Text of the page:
10:30 - 11:00

Topology-Awareness in the Tofu Interconnect Series Slides

Speaker: Yuichirou Ajima, Senior Architect, Fujitsu, Japan

Abstract: Topology-aware communication is important for efficient data movement across a large-scale decentralized direct network. To encourage topology-aware optimization of communication, the system should provide topology-aware scheduling. In this talk, topology-awareness features of the Tofu and Tofu2 interconnects and the associated software stacks are presented.

11:00 - 11:30

Coffee Break

11:30 - 12:00

Technologies for improved scaling on GPU Clusters Slides

Speaker: Jiri Kraus, Senior Developer, NVIDIA

Abstract: Designing scalable applications requires to expose parallelism and minimize parallel overheads. In this talk we focus on the latter and present GPUDirect technologies to maximize inter GPU bandwidth and minimize latencies to improve scaling on GPU Clusters. This includes the latest addition GPUDirect Async and benchmarking results with NVLink and Telsa P100.

12:00 - 12:30

BXI - The new scalable interconnect for HPC

Speaker: Jean-Pierre Panziera, Chief Technology Director for Extreme Computing, Bull Atos Technologies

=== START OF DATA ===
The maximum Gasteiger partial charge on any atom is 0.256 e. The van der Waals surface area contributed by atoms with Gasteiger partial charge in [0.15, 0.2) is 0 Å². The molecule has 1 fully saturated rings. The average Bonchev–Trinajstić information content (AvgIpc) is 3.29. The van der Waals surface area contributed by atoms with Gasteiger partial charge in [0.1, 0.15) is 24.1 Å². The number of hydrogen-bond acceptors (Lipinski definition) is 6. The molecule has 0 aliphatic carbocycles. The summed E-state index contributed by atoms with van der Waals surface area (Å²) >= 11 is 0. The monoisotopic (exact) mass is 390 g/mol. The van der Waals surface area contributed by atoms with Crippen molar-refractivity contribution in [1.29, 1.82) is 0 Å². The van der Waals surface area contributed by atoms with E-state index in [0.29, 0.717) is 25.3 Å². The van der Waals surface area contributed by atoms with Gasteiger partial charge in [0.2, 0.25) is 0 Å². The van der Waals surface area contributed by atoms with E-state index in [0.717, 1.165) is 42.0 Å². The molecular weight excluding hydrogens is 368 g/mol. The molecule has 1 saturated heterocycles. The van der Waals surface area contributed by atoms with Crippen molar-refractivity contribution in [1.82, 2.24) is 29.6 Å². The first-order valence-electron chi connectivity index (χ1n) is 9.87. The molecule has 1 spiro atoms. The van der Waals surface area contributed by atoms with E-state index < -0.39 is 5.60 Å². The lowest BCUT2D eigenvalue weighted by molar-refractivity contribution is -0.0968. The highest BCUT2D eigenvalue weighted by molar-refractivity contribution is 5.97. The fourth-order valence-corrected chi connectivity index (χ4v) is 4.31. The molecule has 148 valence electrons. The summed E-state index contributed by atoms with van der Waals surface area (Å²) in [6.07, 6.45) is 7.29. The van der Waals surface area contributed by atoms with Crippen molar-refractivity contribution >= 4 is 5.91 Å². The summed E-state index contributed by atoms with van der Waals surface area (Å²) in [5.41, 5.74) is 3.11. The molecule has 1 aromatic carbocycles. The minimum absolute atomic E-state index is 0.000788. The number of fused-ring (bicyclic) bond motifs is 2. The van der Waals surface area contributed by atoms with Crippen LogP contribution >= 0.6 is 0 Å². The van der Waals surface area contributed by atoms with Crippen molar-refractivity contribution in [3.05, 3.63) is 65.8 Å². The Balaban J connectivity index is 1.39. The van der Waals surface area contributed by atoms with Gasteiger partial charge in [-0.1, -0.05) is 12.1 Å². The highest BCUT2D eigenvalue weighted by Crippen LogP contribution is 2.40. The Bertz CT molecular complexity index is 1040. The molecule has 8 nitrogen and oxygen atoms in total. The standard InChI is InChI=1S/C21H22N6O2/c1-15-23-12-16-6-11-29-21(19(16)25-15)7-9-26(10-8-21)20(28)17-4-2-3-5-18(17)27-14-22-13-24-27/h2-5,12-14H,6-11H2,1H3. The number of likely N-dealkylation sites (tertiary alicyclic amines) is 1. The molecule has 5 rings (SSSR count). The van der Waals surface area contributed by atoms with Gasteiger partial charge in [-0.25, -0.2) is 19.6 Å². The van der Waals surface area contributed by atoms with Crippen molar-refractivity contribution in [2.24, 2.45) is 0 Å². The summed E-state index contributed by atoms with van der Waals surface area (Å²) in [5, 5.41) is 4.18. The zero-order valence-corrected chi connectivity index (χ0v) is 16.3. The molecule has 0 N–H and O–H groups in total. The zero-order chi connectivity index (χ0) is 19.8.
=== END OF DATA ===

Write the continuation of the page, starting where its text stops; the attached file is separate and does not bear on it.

Title and Abstract: BXI, Bull eXascale Interconnect, is the new interconnection network developed by Atos for High Performance Computing. We first present an overview of the BXI network. The BXI network is designed and optimized for HPC workloads at very large scale. It is based on the Portals 4 protocol and permits a complete offload of communication primitives in hardware, thus enabling independent progress of computation and communication. We describe the BXI software stack for fabric management, monitoring, application runtime and performance analysis. We then explain how BXI traffic can be re-routed while the system is alive without any interruption of service, thus providing the highest level of resilience in case of a component failure and the maximum flexibility to adapt to different workloads.

12:30 - 1:00

About Management of Exascale Systems Slides

Speaker: Tor Skeie, Professor, Adjunct Research Scientist, Simula Research Laboratory, Norway